How to identify an eating disorder in teens

Eating disorders are common and can occur in people of any age or gender, meaning teenagers are not immune to developing one. Particularly when they are at this impressionable, comparative and potentially body-conscious stage in their life, it’s important for parents and caregivers to be aware of the types of eating disorders that exist, how they tend to manifest in teens and, importantly, how to get help for loved ones going through this difficult experience.

“Eating disorders are severe mental health conditions related to eating,” said Dr. Katrina Obleada, a pediatric psychologist at Lurie Children’s. “Teens with eating disorders may limit how much food they eat or not eat certain foods at all. Some teens may eat in secret or eat a lot of food at one time. Others may purge after eating or use laxatives to empty their bowels.”

It’s important to remember that some teens who experience eating disorders struggle with their body image, and Obleada says heavy social media use often adds to the pressure kids feel to look a certain way or compare themselves idealized body types. That being said, not all teens with disordered eating habits actively worry about how they look.

The types of eating disorders include:

• Anorexia nervosa: The avoidance of eating altogether or tendency to eat tiny amounts of food, also known as restriction. Teens with this condition may also use excessive exercise or laxatives to try to lose weight.

• Avoidant restrictive food intake disorder (ARFID): Teens with ARFID may limit the amount of food they eat or the kinds of food they eat. Their behavior isn’t typically about body image or weight. Instead, food-avoidant behavior relates to eating habits, such as a history of “picky” eating or negative feelings about food textures.

• Binge eating disorder: Binge eating is when a person eats a much larger amount of food in a shorter period of time than they normally would. During binge eating, the person may feel a loss of control. They often eat when they’re not hungry and often gain weight.

• Bulimia nervosa: Teens with this condition may eat a lot of food at once. After eating, they (purge intentionally vomit) to eliminate the food they’ve consumed.

While anyone can develop an eating disorder, teens experiencing the below scenarios may be at a higher risk.

Don’t like the way their body looks.

Have a disciplined or high-achieving personality.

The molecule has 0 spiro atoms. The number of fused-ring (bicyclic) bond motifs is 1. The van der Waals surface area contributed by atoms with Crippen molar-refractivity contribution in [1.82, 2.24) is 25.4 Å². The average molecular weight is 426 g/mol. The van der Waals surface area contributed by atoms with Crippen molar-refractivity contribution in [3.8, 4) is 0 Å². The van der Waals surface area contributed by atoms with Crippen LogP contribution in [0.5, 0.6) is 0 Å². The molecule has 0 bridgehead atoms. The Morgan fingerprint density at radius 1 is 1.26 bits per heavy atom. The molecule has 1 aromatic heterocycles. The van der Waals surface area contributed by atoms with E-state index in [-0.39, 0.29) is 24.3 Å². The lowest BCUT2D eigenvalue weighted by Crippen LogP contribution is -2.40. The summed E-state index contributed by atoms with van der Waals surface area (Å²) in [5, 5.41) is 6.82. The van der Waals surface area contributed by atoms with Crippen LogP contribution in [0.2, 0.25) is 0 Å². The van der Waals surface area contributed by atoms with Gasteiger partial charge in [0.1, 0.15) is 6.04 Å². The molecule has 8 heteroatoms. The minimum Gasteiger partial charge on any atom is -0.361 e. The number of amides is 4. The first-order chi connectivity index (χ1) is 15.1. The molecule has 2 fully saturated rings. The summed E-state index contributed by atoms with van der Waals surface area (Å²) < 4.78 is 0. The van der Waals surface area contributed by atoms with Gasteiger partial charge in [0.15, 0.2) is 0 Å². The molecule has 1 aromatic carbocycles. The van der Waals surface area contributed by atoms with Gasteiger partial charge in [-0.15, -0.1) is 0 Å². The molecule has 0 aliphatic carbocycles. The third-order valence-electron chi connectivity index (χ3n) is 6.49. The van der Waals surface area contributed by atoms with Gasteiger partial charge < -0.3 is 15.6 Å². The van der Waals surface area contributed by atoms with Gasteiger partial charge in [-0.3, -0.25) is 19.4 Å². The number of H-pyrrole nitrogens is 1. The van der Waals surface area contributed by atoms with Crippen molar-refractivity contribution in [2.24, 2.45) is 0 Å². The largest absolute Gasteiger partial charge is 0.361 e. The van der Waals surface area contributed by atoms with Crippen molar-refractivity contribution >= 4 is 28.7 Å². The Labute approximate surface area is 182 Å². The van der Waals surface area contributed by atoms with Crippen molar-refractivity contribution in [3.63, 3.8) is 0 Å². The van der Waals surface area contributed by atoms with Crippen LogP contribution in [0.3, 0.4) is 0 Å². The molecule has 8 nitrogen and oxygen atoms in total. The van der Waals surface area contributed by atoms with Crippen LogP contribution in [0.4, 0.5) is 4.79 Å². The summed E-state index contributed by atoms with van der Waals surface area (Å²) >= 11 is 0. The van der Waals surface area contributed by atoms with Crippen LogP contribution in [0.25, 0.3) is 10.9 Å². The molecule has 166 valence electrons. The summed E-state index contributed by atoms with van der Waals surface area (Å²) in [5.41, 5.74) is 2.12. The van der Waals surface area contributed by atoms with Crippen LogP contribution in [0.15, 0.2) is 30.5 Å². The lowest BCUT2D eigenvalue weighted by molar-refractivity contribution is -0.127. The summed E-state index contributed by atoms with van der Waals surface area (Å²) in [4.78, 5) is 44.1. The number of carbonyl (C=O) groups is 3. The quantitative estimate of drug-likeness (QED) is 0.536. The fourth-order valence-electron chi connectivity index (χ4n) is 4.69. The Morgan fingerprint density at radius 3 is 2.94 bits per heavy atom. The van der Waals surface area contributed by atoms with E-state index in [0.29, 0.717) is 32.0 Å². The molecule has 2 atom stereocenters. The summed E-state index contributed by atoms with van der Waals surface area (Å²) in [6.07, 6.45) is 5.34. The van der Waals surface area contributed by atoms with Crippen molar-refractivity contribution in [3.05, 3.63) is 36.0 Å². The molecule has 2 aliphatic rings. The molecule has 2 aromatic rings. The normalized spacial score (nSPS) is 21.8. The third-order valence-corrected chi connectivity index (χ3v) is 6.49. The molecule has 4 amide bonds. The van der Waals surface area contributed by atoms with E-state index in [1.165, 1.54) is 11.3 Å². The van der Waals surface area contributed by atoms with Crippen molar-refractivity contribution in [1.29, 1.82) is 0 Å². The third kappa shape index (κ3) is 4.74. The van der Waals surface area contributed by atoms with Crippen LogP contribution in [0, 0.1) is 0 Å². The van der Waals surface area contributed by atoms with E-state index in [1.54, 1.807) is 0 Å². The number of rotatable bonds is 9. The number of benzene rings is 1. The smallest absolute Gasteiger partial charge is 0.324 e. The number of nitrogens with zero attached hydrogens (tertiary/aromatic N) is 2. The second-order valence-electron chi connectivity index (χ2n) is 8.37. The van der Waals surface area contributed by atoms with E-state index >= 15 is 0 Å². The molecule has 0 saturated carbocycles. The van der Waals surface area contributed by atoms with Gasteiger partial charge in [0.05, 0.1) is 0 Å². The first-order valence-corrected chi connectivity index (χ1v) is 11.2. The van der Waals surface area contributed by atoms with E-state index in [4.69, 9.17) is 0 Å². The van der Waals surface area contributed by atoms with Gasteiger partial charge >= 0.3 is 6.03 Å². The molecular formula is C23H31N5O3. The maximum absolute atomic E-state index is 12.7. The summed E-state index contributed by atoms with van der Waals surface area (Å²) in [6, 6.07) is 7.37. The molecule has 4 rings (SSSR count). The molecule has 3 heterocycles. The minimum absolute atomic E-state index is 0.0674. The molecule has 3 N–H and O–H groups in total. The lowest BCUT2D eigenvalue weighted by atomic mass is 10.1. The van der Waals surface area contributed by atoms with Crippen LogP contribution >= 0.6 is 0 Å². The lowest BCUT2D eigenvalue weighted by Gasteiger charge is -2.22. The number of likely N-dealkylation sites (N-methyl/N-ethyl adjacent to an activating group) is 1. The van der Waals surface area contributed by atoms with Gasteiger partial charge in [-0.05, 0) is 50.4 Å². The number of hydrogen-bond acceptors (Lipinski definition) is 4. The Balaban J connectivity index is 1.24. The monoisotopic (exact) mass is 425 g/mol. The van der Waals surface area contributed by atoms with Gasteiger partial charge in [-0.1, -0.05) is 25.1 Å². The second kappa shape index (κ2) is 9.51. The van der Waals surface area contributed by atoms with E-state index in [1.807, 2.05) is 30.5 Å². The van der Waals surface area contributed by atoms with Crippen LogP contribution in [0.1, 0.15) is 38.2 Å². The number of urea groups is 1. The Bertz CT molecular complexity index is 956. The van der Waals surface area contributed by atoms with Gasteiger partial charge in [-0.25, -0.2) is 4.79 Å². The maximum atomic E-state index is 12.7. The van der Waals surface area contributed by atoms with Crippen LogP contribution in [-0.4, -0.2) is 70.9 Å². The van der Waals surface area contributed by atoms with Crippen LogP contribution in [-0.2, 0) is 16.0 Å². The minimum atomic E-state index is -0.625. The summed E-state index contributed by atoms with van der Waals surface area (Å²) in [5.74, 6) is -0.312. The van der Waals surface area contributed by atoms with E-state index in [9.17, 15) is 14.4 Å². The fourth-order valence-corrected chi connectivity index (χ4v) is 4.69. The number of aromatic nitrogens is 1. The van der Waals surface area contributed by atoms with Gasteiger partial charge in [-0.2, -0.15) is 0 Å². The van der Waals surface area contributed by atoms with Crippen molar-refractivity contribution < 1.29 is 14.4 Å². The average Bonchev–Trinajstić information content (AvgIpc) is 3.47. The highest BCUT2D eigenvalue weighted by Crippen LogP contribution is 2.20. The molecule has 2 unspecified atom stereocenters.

Have other family members or peers who create rigid rules around diet and exercise.

Spend a lot of time on social media and compare themselves to idealized images.

Changes in a teenager’s eating habits may be a sign that they’re looking to get “healthier,” but it’s important to look out for when those habits turn into something more dangerous, such as becoming rigid or secretive about eating or making negative comments about their body. Other symptoms or indicators might look like:

Becoming upset about their own eating behavior or others expecting them to eat.

Becoming very underweight or gaining a lot of weight.

Eating quickly or constantly, even when they’re not hungry.

Experiencing dehydration, dry mouth or changes to tooth enamel.

Feeling tired or confused.

Having anxiety or depression.

No longer having regular menstrual periods.

Obleada notes that these eating disorder signs may mean it’s time to seek treatment. “If you’re not sure where to start, gently and lovingly share that you’ve noticed changes in the way they’re eating, she says. “Listen without judgment.”

Eating disorder treatment varies based on the condition a teen has, what they need, and what they might respond to best. Obleada says it’s recommended that parents speak with their child’s primary care provider to determine if they may benefit from evidence-based outpatient treatments such as Family-based treatment (FBT) — a common approach that helps parents support their child while setting guidelines around eating — cognitive behavioral therapy to address how the teen is thinking about food and their body as well as other mental health conditions, or medication which is also a support to their mental health and ultimately their eating disorder.

As for when disordered eating requires inpatient care, Obleada says it’s when doctors see “significant weight loss and a refusal to eat or drink fluids,” She also notes that heart palpitations, low blood pressure or loss of menstrual periods for a significant amount of time are also clear signs that a teen may need hospitalization.

“Parents have really great instincts, and they know their child,” said Obleada. “Changes in eating habits become problematic when there’s no flexibility. If there’s any rigidity, that’s a clear sign something is going on.”

While you can’t stop anyone from developing an eating disorder, there are protective factors parents can help influence in a teen’s life that help contribute to their mental health. Some include being a body image role model by engaging in positive body talk in the home, setting a healthy example around food and exercise by not feeling guilty about eating certain foods or missing a workout yourself, and keeping open lines of communication with your teen about what they could be going through, especially as it relates to their body image and self-talk.

Dr. Obleada says that if parents do see signs of an eating disorder, they should push for a referral to a specialist and feel empowered to advocate for their child.

For additional information and resources on eating disorders, visit The National Eating Disorders Association (NEDA) ( and F.E.A.S.T., an organization for parents and caregivers of loved ones affected by eating disorders.

Children's health is a continuing series. This column was provided by Ann & Robert H. Lurie Children's Hospital of Chicago.

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